Problem: In two places in 1 Corinthians (7:12, 40), the Apostle Paul seems to imply that he is writing on his own authority, not the Lord’s.
First, in 7:12 Paul says, “But to the rest I, not the Lord.” And in 7:40 he says, “and I think I also have the Spirit of God,” which seems to imply that Paul is not sure if he has the Holy Spirit. How can these verses be harmonized with the divine authority claimed by Paul in his epistles (cf. Gal. 1:11-17; 2 Tim. 3:16-17)?
Solution: First, concerning 1 Corinthians 7:12, Paul is referring to the fact that the Lord did not directly address this issue when He spoke about divorce and marriage (Matt. 5:31-32; 19:4-12). So Paul does speak to it here, giving his authoritative view on whether a believing wife should stay with an unbelieving husband.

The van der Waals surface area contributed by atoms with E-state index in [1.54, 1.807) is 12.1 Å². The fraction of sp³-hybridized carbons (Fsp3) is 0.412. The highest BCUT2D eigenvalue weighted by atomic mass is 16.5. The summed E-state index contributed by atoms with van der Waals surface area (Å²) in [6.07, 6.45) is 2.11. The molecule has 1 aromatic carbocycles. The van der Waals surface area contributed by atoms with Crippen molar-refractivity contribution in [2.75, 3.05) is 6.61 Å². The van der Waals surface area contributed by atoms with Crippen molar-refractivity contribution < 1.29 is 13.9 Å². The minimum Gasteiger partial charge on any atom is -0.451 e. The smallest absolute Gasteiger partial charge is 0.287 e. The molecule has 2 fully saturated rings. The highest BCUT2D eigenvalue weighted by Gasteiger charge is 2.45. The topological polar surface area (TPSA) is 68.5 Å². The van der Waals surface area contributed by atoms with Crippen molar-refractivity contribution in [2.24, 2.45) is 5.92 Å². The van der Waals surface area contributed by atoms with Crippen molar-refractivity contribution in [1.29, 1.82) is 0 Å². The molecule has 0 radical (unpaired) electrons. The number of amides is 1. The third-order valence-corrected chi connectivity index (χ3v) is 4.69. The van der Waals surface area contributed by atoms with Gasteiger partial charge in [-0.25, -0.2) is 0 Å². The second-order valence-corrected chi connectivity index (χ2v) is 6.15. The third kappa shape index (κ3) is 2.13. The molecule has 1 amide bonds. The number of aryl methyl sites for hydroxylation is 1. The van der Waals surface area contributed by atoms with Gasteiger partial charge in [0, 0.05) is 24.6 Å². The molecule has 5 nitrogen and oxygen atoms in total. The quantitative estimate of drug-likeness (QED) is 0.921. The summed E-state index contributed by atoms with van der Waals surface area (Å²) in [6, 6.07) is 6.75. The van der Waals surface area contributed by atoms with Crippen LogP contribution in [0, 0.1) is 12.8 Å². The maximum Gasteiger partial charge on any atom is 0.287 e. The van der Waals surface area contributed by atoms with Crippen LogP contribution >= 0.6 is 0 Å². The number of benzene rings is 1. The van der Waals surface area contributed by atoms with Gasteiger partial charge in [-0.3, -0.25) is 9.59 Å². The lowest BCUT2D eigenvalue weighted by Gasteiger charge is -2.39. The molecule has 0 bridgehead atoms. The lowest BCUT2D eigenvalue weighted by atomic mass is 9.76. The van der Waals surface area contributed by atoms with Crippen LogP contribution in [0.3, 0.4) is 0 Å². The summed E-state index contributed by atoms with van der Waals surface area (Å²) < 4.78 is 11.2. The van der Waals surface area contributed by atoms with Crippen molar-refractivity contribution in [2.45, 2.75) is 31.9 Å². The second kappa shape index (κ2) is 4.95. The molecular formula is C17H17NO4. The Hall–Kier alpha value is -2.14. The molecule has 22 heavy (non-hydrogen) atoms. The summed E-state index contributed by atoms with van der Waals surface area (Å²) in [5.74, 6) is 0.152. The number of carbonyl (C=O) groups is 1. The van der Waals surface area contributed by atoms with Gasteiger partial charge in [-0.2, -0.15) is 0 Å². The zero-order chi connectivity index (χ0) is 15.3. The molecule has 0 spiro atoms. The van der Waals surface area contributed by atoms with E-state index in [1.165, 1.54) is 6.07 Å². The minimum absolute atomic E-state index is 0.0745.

Second, Paul was not uncertain of his possession of the Holy Spirit on this matter, since he said clearly, “I also have the Spirit of God” (1 Cor 7:40). So this passage cannot be used to show that Paul disclaimed divine authority.
Finally, Paul clearly affirmed his divine authority in this verse book, declaring what he wrote as “words . . . the Holy Spirit teaches” (1 Cor 2:13). Indeed, he concludes the book by saying, “the things which I write to you are the commandments of the Lord” (14:37). So his words in chapter 7 should be taken in harmony with these emphatic claims.